Assamese is not Bengali, or the other way

“So you are Assamese, it’s like being Bengali” A statement I have gotten used to. I am an Assamese and have grown up in the state of Assam for the most part of my life. I have referred to West Bengal and Bengalis in many conversations, as a reference for similarity with popular culture. I have applied this comparison for comprehensive flexibility with both my Indian and international acquaintances. Some verses I use —

“You know Kolkata. We are close.”
“You know how Bengalis are? We are similar.”
“Assamese script is similar so, I can read Bengali too.”
“Assamese has similar words so, I can speak Bengali.”

Assam was a part of the Bengal province in the British colonial era, and Bengalis are an integral component of the Assamese state, today. For Assam, I can say it is as diverse a state as India is a country. Assamese and Bengali cultures are distinct. One doesn’t mirror the other as two are divergent. Probably, precisely why the they have been regarded as two distinct cultures in spite of their similarities since ages, and at the start of our constitution in 1950.

As a ground girl, sharing with you a checklist of items which you might be confusing each other with. Being defensive, two things before you read further —

1. Being culturally ignorant to Assam and the Assamese culture is acceptable.
2.Stereotyping/Categorizing cultures for easy cognitive processing during conversations or decision making is ‘totally’ fair.


Assam is a migrant land. Historically, Mongols and the Ahoms came to settle here. During the 1947 partition, a huge section of them (Hindu-Bengalis) migrated to the north –eastern region. They have since then formed a crucial part of the migrant Assamese land. So yes I am very familiar with how a Bengali society functions. I have grown up with few of my best friends as Bengalis. A huge section of the Assamese population speaks Bengali or have their origin in East/West Bengal. It is one of the reasons, people mistakenly correlate a language to a state and fall into the mishap of incorrect stereotyping.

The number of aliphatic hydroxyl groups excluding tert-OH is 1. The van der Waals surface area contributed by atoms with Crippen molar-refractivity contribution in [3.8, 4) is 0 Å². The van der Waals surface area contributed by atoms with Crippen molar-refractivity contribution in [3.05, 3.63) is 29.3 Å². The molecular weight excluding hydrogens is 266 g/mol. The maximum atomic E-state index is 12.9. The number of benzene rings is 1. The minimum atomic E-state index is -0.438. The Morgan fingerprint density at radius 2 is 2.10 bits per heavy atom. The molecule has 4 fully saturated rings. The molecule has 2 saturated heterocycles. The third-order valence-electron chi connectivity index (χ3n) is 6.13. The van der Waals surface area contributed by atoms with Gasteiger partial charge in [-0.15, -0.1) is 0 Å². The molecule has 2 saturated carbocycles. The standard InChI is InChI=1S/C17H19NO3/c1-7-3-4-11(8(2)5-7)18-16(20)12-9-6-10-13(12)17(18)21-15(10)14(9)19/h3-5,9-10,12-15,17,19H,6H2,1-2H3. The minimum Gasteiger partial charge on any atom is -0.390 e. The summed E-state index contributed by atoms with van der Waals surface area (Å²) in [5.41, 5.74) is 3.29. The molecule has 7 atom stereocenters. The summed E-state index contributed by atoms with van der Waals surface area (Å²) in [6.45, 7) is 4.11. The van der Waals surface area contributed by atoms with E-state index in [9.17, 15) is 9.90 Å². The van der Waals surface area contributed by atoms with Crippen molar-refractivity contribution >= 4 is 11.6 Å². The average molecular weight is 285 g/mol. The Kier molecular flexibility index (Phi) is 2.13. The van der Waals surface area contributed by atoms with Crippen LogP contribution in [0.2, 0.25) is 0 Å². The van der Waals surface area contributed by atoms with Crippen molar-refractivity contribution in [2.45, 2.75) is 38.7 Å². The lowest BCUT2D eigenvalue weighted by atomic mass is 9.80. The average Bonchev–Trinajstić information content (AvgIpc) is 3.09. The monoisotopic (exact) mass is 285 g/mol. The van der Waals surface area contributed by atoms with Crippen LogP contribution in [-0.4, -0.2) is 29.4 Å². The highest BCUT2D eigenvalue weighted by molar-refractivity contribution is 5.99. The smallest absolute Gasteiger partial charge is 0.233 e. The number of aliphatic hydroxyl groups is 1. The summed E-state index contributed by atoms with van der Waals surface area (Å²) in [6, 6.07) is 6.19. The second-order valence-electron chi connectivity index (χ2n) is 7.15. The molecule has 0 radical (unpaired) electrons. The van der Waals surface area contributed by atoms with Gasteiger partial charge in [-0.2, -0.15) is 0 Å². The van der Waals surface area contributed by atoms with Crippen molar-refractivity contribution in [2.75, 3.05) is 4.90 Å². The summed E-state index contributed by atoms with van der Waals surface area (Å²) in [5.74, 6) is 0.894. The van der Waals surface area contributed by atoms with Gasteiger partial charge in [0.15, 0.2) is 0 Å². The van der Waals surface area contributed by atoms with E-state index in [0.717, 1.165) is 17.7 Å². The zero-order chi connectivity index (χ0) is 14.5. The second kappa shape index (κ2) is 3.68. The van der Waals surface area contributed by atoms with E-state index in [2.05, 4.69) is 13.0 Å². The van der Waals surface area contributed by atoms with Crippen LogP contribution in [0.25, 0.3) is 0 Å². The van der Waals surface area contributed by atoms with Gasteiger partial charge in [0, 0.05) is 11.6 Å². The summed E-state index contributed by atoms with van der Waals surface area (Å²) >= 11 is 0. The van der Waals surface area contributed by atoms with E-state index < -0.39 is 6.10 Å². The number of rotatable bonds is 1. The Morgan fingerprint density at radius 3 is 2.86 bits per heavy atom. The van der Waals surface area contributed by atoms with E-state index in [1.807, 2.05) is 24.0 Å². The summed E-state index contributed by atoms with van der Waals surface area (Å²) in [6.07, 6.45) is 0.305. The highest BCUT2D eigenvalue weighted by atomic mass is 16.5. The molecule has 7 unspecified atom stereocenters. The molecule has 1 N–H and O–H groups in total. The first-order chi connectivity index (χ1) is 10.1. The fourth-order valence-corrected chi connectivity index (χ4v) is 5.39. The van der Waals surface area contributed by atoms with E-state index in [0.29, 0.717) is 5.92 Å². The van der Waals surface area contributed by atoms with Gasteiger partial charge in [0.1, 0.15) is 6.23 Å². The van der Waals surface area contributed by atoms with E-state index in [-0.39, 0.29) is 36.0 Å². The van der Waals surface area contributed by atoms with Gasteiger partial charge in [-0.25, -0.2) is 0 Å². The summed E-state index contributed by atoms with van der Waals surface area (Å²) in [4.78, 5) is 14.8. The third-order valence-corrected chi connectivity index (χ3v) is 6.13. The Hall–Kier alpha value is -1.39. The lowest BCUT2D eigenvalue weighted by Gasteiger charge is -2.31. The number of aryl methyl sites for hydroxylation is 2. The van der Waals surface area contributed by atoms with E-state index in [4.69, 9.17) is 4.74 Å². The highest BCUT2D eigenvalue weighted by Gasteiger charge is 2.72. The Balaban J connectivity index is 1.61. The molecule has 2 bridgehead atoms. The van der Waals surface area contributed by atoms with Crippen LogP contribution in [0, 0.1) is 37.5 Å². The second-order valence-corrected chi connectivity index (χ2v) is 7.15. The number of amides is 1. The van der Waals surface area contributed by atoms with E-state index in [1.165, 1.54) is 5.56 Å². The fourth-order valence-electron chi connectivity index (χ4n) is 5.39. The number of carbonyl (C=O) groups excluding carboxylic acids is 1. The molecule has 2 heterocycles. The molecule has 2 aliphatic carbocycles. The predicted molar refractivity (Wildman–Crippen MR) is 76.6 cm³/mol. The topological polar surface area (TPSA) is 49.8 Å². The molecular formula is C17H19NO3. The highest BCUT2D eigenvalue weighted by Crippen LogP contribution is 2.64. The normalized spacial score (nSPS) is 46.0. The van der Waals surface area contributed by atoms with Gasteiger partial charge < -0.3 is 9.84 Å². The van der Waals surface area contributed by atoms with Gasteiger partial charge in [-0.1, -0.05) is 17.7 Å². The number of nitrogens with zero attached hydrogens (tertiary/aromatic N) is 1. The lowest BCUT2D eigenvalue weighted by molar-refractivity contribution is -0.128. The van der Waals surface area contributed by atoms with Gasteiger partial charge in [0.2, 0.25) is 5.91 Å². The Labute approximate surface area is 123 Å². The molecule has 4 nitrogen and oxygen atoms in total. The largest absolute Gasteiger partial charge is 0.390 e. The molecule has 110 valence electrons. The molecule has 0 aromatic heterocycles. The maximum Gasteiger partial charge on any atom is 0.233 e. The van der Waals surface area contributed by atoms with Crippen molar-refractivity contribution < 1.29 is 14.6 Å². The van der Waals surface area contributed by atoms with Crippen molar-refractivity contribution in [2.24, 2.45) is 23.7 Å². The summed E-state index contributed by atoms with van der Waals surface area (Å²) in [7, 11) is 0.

Yes, Kolkata is the nearest metro to Assam. Assam is connected with the city with roads, flights, and trains. Being in the vicinity, Kolkata is a trading venue. Kolkata has also been experienced to be more acceptable to Assam. As compared to other cities in India, people often have witnessed comfortable experiences in this city. Which influences why Assamese people are much more comfortable spending their college years, a job in this city.


Yes, Assamese and Bengali scripts go hand in hand. All the alphabets are similar except the ‘Ra,’ syllable. I can read the Bengali ad banners at the same pace as I read the Assamese ones in Dispur (the Assamese capital). Mind me! when I say this, both the languages are phonetically very different.


Listen to an Assamese speaking Hindi, and a Bengali speaking Hindi as well. Both of them would have an accent carried from the mother tongue. The Assamese Chili Chicken is ‘Silly Sicken’ (the pronunciation) ;) and the Bengali version, I will leave it to them. If you are a sharp observer you know, the phonetics are different and distinct.